Last week we saw large marches, across the world, aimed at President Donald Trump’s executive order to temporarily block travel for immigrants from seven Muslim-majority countries- Iran, Iraq, Syria, Libya, Somalia, Sudan and Yemen. The order also stopped the admission of all refugees to the US for 120 days.
The bigoted travel ban is counterproductive and a gift to the extremists – both ISIS and ultra-right nationalists.
Only a few hours after Trump’s order of ‘Muslim Ban’ came into effect, the Islamic Centre of Victoria in Texas was burned to the ground.
The deadly shooting at Quebec City Islamic Cultural Centre, resulting in the brutal murder of 6 Muslims is shining a light on the ugly truth of Islamophobia that Muslims have to experience.
These attacks are not isolated incidents.
Many mosques in the UK and across Europe have been attacked in recent years.
The outpouring of support from other communities has restored belief in humanity.
From exposing the ill-thought policy of Trump to sharing immigrant stories by thousands have been heart-warming.
However, what has been most inspiring is the incredible coming together of Jews and Muslims in the US and the UK.
The talk of #MuslimRegistry and the #MuslimBan has brought Jews and Muslims together because Jews really understand what it is like to be ‘the other’, isolated and demonised.
The photo of a Jewish boy wearing a kippah and a Muslim girl wearing a hijab holding protest signs while they both sat on the shoulders of their fathers at Chicago’s O’Hare International Airport deeply touched the hearts of hundreds of thousands people.
The Jewish boy’s father’s sign “We have seen this before, Never Again” was very pertinent.
Holocaust did not begin with gas chambers, but with a culture of hate and alienation, the crime of indifference and conspiracies of silence.
The prevailing political rhetoric about Muslim refugees is identical to that used to demonize Jews during the World War II.
The Daily Mail’s 2015 cartoon showing Muslim refugees as rats perfectly tracked a 1939 cartoon in a Viennese newspaper depicting Jews the same way.
Prince Charles last week aptly reminded his audience at Guildhall that the lessons of World War II were in “increasing danger” of being forgotten.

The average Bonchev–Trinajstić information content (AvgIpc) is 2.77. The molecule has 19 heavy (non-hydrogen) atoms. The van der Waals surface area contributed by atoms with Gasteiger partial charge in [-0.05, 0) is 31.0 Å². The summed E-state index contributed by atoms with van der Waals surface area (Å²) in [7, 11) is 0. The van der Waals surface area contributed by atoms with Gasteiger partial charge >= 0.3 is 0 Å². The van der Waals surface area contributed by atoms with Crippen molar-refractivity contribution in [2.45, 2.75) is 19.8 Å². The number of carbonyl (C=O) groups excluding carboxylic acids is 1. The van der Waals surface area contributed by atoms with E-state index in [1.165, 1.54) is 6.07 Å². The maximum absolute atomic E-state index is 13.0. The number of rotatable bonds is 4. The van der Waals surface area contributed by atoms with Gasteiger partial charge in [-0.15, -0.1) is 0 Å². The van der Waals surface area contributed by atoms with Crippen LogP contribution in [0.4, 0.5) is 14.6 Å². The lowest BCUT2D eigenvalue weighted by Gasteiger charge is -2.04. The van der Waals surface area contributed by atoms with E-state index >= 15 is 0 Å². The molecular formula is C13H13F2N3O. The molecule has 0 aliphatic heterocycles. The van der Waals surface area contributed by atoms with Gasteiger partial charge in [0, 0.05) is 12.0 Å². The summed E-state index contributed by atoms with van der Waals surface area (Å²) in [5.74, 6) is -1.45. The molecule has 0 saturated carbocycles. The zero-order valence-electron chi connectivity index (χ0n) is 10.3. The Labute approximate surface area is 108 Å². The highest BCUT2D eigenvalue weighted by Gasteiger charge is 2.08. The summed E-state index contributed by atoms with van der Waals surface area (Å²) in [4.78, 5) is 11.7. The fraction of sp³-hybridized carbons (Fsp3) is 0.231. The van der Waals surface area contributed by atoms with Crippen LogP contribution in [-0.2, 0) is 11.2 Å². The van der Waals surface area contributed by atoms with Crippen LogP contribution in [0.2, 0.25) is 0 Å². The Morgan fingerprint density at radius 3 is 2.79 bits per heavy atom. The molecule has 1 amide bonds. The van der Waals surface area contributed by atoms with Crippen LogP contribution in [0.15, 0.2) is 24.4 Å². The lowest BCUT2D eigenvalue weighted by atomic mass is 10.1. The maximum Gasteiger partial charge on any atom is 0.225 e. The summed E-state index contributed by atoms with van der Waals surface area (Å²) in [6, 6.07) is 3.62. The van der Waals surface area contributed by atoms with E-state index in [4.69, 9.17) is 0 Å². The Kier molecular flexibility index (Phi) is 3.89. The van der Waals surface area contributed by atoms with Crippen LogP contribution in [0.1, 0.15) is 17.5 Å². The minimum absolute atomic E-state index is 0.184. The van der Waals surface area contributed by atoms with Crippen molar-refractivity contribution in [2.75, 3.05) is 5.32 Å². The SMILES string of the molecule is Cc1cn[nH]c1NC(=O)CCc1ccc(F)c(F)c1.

The leading Reform and Liberal rabbis’ warning about “institutionalised hatred” and their commitment to stand alongside their “Muslim cousins” has ignited the feeling of hope in many young people, and has reaffirmed that Jewish and Muslim leaders would stand up against incursion of each others’ rights.
Further, it was profoundly emotional and encouraging to be part of ‘London stands as one’ campaign which was led by Reform Judaism.
People of all faiths and none formed a human chain around a mosque in Haringey during the Friday prayers to show solidarity with Muslims.
The Chief Rabbi Ephraim Mirvis’ uncompromising stance against Trump’s travel ban has been very well received. Following the Chief Rabbi’s condemnation, the National Council of Imams and Rabbis, of which I am a member (part of Joseph Interfaith Foundation) is bringing Jewish and Muslim religious leaders, members of congregations and university students together this Sunday.
The event will confirm the good relation and cooperation between the two communities in Britain and condemn division, racism and religious hatred.
At a time of increased tension and a climate of hostility towards minorities, there is a much greater need to work together. Only through strong alliances can we defeat anti-Semitism, anti-Muslim hatred and all other forms of hatred and intolerance.
Our communal relations today will have significant implications for our world’s future.
I hope that the Jewish-Muslim alliances that are being forged against politics of hatred inspire both communities living in the Middle East to forge peace between themselves.